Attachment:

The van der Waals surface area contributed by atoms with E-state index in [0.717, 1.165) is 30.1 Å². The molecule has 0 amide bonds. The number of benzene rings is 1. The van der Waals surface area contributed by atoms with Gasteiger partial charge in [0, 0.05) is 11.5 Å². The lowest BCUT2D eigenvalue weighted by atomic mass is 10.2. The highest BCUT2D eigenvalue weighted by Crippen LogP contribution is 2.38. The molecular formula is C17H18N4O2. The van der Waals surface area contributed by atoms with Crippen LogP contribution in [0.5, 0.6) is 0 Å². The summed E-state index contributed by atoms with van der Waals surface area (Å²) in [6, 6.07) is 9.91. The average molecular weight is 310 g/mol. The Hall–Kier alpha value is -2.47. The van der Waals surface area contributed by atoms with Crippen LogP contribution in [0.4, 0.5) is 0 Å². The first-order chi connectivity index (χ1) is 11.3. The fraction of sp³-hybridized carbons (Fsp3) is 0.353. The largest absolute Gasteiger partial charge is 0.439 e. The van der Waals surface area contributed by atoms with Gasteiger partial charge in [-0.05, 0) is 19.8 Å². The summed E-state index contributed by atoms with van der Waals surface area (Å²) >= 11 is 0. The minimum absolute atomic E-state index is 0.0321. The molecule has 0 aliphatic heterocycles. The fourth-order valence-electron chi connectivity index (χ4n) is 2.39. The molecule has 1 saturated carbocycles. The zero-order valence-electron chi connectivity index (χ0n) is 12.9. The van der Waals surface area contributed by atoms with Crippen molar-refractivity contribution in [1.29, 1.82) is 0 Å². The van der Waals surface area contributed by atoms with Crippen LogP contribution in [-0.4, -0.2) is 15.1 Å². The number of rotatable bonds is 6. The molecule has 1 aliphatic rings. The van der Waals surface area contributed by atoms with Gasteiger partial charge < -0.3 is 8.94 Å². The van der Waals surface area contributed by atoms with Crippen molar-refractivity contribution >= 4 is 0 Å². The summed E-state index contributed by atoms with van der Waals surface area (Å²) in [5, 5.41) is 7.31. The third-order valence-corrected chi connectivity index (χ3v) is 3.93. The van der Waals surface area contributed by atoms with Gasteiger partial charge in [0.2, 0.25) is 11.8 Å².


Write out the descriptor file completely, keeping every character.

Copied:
The van der Waals surface area contributed by atoms with E-state index in [0.717, 1.165) is 30.1 Å². The molecule has 0 amide bonds. The number of benzene rings is 1. The van der Waals surface area contributed by atoms with Gasteiger partial charge in [0, 0.05) is 11.5 Å². The lowest BCUT2D eigenvalue weighted by atomic mass is 10.2. The highest BCUT2D eigenvalue weighted by Crippen LogP contribution is 2.38. The molecular formula is C17H18N4O2. The van der Waals surface area contributed by atoms with Crippen LogP contribution in [0.5, 0.6) is 0 Å². The summed E-state index contributed by atoms with van der Waals surface area (Å²) in [6, 6.07) is 9.91. The average molecular weight is 310 g/mol. The Hall–Kier alpha value is -2.47. The van der Waals surface area contributed by atoms with Crippen LogP contribution in [0.4, 0.5) is 0 Å². The first-order chi connectivity index (χ1) is 11.3. The fraction of sp³-hybridized carbons (Fsp3) is 0.353. The largest absolute Gasteiger partial charge is 0.439 e. The van der Waals surface area contributed by atoms with Gasteiger partial charge in [-0.05, 0) is 19.8 Å². The summed E-state index contributed by atoms with van der Waals surface area (Å²) >= 11 is 0. The minimum absolute atomic E-state index is 0.0321. The molecule has 0 aliphatic heterocycles. The fourth-order valence-electron chi connectivity index (χ4n) is 2.39. The molecule has 1 saturated carbocycles. The zero-order valence-electron chi connectivity index (χ0n) is 12.9. The van der Waals surface area contributed by atoms with Crippen molar-refractivity contribution in [1.29, 1.82) is 0 Å². The van der Waals surface area contributed by atoms with Crippen LogP contribution in [-0.4, -0.2) is 15.1 Å². The number of rotatable bonds is 6. The molecule has 1 aliphatic rings. The van der Waals surface area contributed by atoms with Gasteiger partial charge < -0.3 is 8.94 Å². The van der Waals surface area contributed by atoms with Crippen molar-refractivity contribution >= 4 is 0 Å². The summed E-state index contributed by atoms with van der Waals surface area (Å²) in [5, 5.41) is 7.31. The third-order valence-corrected chi connectivity index (χ3v) is 3.93. The van der Waals surface area contributed by atoms with Gasteiger partial charge in [0.2, 0.25) is 11.8 Å².